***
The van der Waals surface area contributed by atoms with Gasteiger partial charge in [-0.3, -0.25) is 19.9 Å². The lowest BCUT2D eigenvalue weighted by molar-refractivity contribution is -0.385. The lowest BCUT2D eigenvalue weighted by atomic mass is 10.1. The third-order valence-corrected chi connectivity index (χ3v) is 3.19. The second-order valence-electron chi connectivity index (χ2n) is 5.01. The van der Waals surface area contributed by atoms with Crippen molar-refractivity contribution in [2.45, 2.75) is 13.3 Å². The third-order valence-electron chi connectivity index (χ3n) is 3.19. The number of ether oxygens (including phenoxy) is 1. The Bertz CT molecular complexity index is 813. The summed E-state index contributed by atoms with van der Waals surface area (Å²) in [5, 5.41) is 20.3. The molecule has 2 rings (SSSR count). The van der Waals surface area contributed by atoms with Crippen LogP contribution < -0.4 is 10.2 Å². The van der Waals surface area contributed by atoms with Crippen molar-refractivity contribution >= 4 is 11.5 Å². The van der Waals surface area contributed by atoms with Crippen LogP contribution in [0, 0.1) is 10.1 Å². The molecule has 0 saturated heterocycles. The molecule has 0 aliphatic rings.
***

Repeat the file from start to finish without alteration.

The van der Waals surface area contributed by atoms with Gasteiger partial charge in [-0.3, -0.25) is 19.9 Å². The lowest BCUT2D eigenvalue weighted by molar-refractivity contribution is -0.385. The lowest BCUT2D eigenvalue weighted by atomic mass is 10.1. The third-order valence-corrected chi connectivity index (χ3v) is 3.19. The second-order valence-electron chi connectivity index (χ2n) is 5.01. The van der Waals surface area contributed by atoms with Crippen molar-refractivity contribution in [2.45, 2.75) is 13.3 Å². The third-order valence-electron chi connectivity index (χ3n) is 3.19. The number of ether oxygens (including phenoxy) is 1. The Bertz CT molecular complexity index is 813. The summed E-state index contributed by atoms with van der Waals surface area (Å²) in [5, 5.41) is 20.3. The molecule has 2 rings (SSSR count). The van der Waals surface area contributed by atoms with Crippen LogP contribution < -0.4 is 10.2 Å². The van der Waals surface area contributed by atoms with Crippen molar-refractivity contribution >= 4 is 11.5 Å². The van der Waals surface area contributed by atoms with Crippen LogP contribution in [0, 0.1) is 10.1 Å². The molecule has 0 saturated heterocycles. The molecule has 0 aliphatic rings.